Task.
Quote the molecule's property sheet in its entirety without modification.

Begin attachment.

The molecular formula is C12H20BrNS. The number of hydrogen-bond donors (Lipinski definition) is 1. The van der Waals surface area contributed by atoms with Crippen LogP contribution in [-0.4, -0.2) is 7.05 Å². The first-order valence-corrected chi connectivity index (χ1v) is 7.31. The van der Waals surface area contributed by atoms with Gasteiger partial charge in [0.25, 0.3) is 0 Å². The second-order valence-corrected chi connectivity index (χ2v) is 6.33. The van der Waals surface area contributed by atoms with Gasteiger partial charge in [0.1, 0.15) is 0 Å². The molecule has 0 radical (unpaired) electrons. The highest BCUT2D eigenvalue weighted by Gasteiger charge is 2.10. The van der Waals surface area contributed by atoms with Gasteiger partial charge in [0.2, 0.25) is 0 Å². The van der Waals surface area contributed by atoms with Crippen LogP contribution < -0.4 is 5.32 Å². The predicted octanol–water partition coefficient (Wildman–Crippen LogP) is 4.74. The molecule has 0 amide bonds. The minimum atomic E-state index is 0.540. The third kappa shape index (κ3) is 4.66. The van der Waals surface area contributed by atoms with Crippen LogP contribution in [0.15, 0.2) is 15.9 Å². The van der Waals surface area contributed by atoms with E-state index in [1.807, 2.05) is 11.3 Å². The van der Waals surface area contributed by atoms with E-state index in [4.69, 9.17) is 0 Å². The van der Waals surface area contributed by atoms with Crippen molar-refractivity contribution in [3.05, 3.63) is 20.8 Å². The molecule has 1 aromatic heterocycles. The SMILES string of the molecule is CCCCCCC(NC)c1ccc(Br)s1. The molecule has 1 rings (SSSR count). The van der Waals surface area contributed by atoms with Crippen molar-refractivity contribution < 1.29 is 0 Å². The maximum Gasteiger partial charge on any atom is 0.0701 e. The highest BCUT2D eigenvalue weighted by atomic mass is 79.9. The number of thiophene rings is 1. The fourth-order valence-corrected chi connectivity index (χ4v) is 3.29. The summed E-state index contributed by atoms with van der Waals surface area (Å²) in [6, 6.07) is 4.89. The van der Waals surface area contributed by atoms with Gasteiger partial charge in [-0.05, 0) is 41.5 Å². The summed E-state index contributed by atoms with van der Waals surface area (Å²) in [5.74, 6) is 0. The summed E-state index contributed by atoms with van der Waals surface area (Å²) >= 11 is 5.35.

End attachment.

The molecular formula is C12H20BrNS. The number of hydrogen-bond donors (Lipinski definition) is 1. The van der Waals surface area contributed by atoms with Crippen LogP contribution in [-0.4, -0.2) is 7.05 Å². The first-order valence-corrected chi connectivity index (χ1v) is 7.31. The van der Waals surface area contributed by atoms with Gasteiger partial charge in [0.25, 0.3) is 0 Å². The second-order valence-corrected chi connectivity index (χ2v) is 6.33. The van der Waals surface area contributed by atoms with Gasteiger partial charge in [0.1, 0.15) is 0 Å². The molecule has 0 radical (unpaired) electrons. The highest BCUT2D eigenvalue weighted by Gasteiger charge is 2.10. The van der Waals surface area contributed by atoms with Gasteiger partial charge in [0.2, 0.25) is 0 Å². The van der Waals surface area contributed by atoms with Crippen LogP contribution < -0.4 is 5.32 Å². The predicted octanol–water partition coefficient (Wildman–Crippen LogP) is 4.74. The molecule has 0 amide bonds. The minimum atomic E-state index is 0.540. The third kappa shape index (κ3) is 4.66. The van der Waals surface area contributed by atoms with Crippen LogP contribution in [0.15, 0.2) is 15.9 Å². The van der Waals surface area contributed by atoms with E-state index in [1.807, 2.05) is 11.3 Å². The van der Waals surface area contributed by atoms with E-state index in [4.69, 9.17) is 0 Å². The van der Waals surface area contributed by atoms with Crippen molar-refractivity contribution in [3.05, 3.63) is 20.8 Å². The molecule has 1 aromatic heterocycles. The SMILES string of the molecule is CCCCCCC(NC)c1ccc(Br)s1. The molecule has 1 rings (SSSR count). The van der Waals surface area contributed by atoms with Crippen molar-refractivity contribution < 1.29 is 0 Å². The maximum Gasteiger partial charge on any atom is 0.0701 e. The highest BCUT2D eigenvalue weighted by atomic mass is 79.9. The number of thiophene rings is 1. The fourth-order valence-corrected chi connectivity index (χ4v) is 3.29. The summed E-state index contributed by atoms with van der Waals surface area (Å²) in [6, 6.07) is 4.89. The van der Waals surface area contributed by atoms with Gasteiger partial charge in [-0.05, 0) is 41.5 Å². The summed E-state index contributed by atoms with van der Waals surface area (Å²) in [5.74, 6) is 0. The summed E-state index contributed by atoms with van der Waals surface area (Å²) >= 11 is 5.35.